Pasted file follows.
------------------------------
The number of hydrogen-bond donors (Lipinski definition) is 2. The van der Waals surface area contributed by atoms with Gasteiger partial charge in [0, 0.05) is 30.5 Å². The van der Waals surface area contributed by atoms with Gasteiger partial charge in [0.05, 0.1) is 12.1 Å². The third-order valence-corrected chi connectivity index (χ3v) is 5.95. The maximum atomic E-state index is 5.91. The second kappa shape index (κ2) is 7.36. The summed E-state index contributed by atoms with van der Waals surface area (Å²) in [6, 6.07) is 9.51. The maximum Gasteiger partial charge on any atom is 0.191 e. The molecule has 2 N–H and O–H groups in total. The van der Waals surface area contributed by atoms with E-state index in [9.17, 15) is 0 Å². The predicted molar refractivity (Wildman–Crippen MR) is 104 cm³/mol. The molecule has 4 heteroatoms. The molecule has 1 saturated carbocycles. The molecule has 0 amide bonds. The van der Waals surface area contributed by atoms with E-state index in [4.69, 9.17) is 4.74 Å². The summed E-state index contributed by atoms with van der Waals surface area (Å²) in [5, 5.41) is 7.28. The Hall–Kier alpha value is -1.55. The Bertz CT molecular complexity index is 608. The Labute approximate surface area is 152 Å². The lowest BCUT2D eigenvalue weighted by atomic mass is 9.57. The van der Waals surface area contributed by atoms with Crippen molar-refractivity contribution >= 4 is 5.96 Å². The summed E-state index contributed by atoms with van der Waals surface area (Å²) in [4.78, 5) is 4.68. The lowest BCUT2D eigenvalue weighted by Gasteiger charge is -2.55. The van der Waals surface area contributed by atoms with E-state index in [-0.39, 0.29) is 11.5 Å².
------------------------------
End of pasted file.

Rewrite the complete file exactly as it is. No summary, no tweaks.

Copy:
The number of hydrogen-bond donors (Lipinski definition) is 2. The van der Waals surface area contributed by atoms with Gasteiger partial charge in [0, 0.05) is 30.5 Å². The van der Waals surface area contributed by atoms with Gasteiger partial charge in [0.05, 0.1) is 12.1 Å². The third-order valence-corrected chi connectivity index (χ3v) is 5.95. The maximum atomic E-state index is 5.91. The second kappa shape index (κ2) is 7.36. The summed E-state index contributed by atoms with van der Waals surface area (Å²) in [6, 6.07) is 9.51. The maximum Gasteiger partial charge on any atom is 0.191 e. The molecule has 2 N–H and O–H groups in total. The van der Waals surface area contributed by atoms with E-state index in [9.17, 15) is 0 Å². The predicted molar refractivity (Wildman–Crippen MR) is 104 cm³/mol. The molecule has 4 heteroatoms. The molecule has 1 saturated carbocycles. The molecule has 0 amide bonds. The van der Waals surface area contributed by atoms with E-state index in [4.69, 9.17) is 4.74 Å². The summed E-state index contributed by atoms with van der Waals surface area (Å²) in [5, 5.41) is 7.28. The Hall–Kier alpha value is -1.55. The Bertz CT molecular complexity index is 608. The Labute approximate surface area is 152 Å². The lowest BCUT2D eigenvalue weighted by atomic mass is 9.57. The van der Waals surface area contributed by atoms with Crippen molar-refractivity contribution >= 4 is 5.96 Å². The summed E-state index contributed by atoms with van der Waals surface area (Å²) in [4.78, 5) is 4.68. The lowest BCUT2D eigenvalue weighted by Gasteiger charge is -2.55. The van der Waals surface area contributed by atoms with E-state index in [-0.39, 0.29) is 11.5 Å².